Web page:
“In many ways, the girls are representative of the new generation, which is claiming space for themselves in this kind of hectic marketplace as entrepreneurs and founders. Since I started to model at 13, I’ve been championing people that look like us and brands that are coming from us and are made by us. From people of color. From women. And if you look back 20 years and 50 years, you see the same story again and again, with us having been left by the wayside. A lot of times the big brands don’t want to acknowledge us. So from the beginning to the end game, Black and brown girls need to have a seat at the table and keep a seat at the table. These two young ladies represent that new generation and many countless others that look like them, and shop like them, and spend like them, and think like them. That’s very important.
“So in that sense, it seemed like the right time. We’ve had the fragrance and color cosmetics and skin care [before], so this is a return to the beauty space, and we’re bringing Ming and Aoki into the entrepreneurial side. But they have certainly seen it from beginning to end in terms of runway, beauty, skin care, fashion. They’ve been there. Not to mention, we’re just big supporters of beauty in general. We know what we want. Also, we’re at home and people are doing things differently now in terms of how you use things, how you create, how you shop. Everything is a little bit different. So even though it’s a crazy time, I think it’s also a good time.”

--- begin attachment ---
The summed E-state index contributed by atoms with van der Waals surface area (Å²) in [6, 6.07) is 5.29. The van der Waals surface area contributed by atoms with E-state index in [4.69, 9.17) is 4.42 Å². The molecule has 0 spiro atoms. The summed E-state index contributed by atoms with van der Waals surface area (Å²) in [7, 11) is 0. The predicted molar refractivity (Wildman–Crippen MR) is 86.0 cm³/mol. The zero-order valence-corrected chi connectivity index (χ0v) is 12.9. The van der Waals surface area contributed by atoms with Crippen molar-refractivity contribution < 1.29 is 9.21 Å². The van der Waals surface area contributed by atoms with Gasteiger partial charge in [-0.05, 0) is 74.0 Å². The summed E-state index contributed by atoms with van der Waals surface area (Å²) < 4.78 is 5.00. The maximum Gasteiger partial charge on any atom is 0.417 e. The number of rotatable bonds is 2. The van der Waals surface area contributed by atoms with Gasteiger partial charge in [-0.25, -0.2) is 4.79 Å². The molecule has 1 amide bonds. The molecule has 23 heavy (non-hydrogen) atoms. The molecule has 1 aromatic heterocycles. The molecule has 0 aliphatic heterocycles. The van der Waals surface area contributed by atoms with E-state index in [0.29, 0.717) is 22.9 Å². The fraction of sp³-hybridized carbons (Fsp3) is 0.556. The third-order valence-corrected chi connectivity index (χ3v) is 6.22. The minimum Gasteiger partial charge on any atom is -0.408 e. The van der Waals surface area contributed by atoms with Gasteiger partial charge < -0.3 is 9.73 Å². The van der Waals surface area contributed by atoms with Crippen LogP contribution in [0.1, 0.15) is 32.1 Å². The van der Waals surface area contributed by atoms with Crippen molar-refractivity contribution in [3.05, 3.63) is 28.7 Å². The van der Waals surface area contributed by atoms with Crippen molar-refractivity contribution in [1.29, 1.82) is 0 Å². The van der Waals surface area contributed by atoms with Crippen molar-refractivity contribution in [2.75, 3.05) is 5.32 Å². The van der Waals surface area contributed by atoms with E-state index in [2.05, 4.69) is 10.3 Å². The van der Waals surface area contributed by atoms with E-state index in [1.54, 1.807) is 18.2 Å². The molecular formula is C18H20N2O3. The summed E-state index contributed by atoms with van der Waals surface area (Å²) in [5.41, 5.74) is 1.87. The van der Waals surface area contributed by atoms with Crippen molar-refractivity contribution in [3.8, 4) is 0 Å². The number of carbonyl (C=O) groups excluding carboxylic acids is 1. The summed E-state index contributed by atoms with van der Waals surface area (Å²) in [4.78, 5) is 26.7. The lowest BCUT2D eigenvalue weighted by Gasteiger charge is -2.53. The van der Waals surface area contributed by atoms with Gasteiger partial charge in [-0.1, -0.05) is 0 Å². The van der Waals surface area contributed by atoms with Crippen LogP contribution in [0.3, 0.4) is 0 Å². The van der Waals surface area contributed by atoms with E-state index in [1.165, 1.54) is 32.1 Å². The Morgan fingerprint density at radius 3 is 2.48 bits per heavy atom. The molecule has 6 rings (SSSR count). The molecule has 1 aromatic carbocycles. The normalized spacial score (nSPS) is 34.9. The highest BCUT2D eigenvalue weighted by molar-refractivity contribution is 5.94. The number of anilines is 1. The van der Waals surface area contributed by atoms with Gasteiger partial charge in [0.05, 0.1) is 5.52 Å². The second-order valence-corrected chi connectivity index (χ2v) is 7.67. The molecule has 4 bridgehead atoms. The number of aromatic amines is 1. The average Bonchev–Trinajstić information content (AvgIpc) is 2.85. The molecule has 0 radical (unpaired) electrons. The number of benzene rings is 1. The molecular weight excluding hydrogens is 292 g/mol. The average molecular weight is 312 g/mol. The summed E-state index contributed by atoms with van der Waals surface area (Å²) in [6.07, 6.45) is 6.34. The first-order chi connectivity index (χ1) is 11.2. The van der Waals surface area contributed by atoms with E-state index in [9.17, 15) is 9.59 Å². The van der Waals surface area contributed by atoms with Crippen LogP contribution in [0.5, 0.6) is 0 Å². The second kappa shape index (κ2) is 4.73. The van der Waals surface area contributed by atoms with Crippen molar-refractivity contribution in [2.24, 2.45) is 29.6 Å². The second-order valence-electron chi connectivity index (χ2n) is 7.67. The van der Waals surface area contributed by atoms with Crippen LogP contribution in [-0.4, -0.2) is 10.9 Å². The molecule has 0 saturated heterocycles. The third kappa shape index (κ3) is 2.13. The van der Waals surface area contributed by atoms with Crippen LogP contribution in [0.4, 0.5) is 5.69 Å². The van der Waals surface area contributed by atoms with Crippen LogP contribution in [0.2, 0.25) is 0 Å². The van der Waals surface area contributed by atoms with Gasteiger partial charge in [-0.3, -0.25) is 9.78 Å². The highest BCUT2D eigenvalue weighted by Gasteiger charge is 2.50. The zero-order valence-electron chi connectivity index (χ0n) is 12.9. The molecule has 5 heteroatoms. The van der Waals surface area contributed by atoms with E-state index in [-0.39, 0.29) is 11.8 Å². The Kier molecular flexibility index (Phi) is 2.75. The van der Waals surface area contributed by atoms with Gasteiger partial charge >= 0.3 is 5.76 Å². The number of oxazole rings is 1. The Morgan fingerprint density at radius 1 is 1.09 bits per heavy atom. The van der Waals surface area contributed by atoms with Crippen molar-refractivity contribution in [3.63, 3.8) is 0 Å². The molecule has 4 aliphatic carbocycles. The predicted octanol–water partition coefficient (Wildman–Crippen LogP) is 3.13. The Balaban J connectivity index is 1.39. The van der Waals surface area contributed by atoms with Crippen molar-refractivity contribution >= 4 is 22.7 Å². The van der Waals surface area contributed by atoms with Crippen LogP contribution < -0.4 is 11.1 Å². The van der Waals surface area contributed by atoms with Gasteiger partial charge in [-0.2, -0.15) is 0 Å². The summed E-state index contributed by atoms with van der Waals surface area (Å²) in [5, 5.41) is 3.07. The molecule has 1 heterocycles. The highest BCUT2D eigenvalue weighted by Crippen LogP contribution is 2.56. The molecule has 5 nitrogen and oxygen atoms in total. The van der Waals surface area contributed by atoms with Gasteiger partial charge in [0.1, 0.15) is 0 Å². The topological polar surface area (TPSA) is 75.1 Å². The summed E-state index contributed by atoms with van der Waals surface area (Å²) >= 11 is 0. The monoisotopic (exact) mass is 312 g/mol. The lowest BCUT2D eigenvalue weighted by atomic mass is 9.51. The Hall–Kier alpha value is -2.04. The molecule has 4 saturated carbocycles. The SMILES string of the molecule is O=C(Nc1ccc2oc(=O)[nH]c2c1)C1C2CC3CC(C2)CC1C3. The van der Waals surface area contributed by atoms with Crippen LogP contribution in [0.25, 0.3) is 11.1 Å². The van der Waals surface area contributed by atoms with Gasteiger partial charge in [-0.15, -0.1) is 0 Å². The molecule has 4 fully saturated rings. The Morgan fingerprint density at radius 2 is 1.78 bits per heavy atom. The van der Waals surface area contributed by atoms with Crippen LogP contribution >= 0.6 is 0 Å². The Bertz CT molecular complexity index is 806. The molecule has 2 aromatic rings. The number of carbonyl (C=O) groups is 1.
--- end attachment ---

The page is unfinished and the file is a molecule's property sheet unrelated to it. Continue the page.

On how she’s approached beauty during lockdown:
“For me, like many people, it’s been a step back. I have five kids at home, and everybody’s going to school on the computer. So I’m at home, but I’m working and I’m doing the Zoom calls. Recently, some things have begun to open up, but you still have to kind of stay to yourself and keep some distance. It’s a more pared-back time and an important time for beauty, self-care, and self-awareness.
“You don’t have to spend a lot of money and go broke to take care of yourself. Take care of your psyche and your mental health. Make yourself feel good with a little beauty, a little skin care, a little fragrance, a little lip gloss. That’s why we made our little trio pack. A little goes a long way. Find the joy wherever you can.”
On what she’s teaching her children about beauty and self-esteem:
“You can’t avoid having these kinds of conversations. I now have three boys at home, two are 11 and one is five. But even they now say things like, ‘Oh, I need to go on a diet’ or ‘I need to lose weight’ because they hear the older girls saying that, you know what I mean? So constantly, it is a struggle. Ming is 20, so I’ve been working on this for 20 years. That idea of self-love and self-care and you come first, being strong for yourself mentally. It’s a constant thing.”
On plastic surgery and *that* social media face (you know the one):